China’s economic growth drops to lowest

China’s economic growth sank to its lowest level in at least 26 years in the quarter ending in June, adding to pressure on Chinese leaders as they fight a tariff war with Washington.

The world’s second-largest economy grew 6.2% over a year ago, down from the previous quarter’s 6.4%, government data showed Monday.

Forecasters expected China’s economy to rebound in late 2018 but pushed back that target after President Donald Trump raised tariffs on Chinese imports to pressure Beijing over its technology development tactics. Now, economists say the slowdown might extend into next year.

The worse-than-expected figures emerged just one week after the United States and China reached a tentative trade truce to avoid more damage to the world’s two largest economies.

The proportion of South African output going to China, for instance, has shot up from 2% in the mid-2000s to 15% now, according to a study by the McKinsey Global Institute.

Additionally, China consumes 45% of the Democratic Republic of Congo’s exports, 33% of Australia’s and 24% of South Korea’s, according to United Nations data cited in the McKinsey report. Emerging market countries are also increasingly dependent on Chinese investment. China accounts for 13% of foreign direct investment — including corporate mergers and new factories — in Egypt, up from 1% in the mid-2000s, and 8% of Pakistan’s, up from 2%.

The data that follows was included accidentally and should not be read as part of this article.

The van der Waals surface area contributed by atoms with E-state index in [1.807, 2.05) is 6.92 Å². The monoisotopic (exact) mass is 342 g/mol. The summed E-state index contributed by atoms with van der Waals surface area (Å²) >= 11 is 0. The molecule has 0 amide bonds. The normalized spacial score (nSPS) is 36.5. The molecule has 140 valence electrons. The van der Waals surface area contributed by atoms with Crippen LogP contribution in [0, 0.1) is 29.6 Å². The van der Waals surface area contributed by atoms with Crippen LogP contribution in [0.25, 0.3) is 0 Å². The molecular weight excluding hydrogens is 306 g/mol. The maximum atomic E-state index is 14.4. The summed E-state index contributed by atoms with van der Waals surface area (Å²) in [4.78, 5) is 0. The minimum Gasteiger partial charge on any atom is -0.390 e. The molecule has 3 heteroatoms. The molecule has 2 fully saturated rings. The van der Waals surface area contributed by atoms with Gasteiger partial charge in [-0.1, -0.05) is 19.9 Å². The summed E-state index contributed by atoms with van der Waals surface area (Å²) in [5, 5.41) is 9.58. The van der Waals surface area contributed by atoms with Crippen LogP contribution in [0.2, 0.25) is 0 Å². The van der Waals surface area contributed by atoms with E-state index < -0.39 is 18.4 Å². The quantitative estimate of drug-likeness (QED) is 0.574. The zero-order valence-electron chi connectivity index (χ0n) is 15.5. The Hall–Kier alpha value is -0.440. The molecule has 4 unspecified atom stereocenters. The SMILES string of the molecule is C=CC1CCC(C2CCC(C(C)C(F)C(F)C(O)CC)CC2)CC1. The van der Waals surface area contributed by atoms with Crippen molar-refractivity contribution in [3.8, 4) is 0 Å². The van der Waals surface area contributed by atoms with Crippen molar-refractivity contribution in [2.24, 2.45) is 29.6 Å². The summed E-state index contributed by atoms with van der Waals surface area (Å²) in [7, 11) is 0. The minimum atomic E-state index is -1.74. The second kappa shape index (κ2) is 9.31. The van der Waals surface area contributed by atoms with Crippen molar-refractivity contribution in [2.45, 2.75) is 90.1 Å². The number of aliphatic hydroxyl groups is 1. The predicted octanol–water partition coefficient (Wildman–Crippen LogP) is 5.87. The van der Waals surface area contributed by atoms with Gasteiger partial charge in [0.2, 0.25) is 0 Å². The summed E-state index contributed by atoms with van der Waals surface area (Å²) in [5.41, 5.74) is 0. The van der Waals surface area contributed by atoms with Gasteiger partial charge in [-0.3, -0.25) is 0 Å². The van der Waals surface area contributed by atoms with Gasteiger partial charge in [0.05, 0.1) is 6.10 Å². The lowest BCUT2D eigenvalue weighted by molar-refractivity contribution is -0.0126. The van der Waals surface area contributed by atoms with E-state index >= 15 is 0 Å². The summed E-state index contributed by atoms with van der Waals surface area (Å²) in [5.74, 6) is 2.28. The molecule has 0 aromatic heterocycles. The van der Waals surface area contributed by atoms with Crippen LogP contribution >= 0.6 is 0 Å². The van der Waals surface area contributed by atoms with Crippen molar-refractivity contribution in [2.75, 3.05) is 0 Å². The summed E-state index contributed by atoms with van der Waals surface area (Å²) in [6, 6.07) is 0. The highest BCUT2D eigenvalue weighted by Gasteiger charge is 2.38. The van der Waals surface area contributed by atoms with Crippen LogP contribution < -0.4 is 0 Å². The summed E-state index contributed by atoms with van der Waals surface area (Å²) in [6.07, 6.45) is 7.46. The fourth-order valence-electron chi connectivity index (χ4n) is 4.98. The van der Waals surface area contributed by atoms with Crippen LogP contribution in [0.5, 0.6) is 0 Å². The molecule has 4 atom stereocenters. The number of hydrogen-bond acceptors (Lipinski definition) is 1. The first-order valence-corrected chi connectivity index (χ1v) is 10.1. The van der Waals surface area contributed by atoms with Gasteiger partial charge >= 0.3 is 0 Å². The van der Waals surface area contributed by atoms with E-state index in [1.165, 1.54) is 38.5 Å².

Researchers at J.P.Morgan have estimated that if China’s annual growth slows to 4.5% by the end of the next decade, as they expect, global metals prices will plunge 40% to 60%.

IHS Markit foresees world economic growth slowing this year to 2.8% from 3.2% in 2018.

Markets slid lower after the Chinese data were released. Hong Kong’s Hang Seng Index (HSI) and China’s Shanghai Composite Index (SHCOMP) ended down 0.5% and 1.3% respectively. The indexes had gained as much as 0.5% and 0.3% before the GDP report.

But the world faces other problems, too. For one thing, Trump’s tariffs on imports from a host of countries — and the retaliation they have drawn from America’s trading partners — are crimping world trade and investment.

Chinese leaders have stepped up spending and bank lending to keep growth within this year’s official target range of 6% to 6.5% and avert politically dangerous job losses. But they face an avalanche of unexpectedly bad news including plunging auto sales.

In 2009, the NBS reported a growth of 6.1% for the first three months of that year. However, Dong said that later was revised up to 6.4%.

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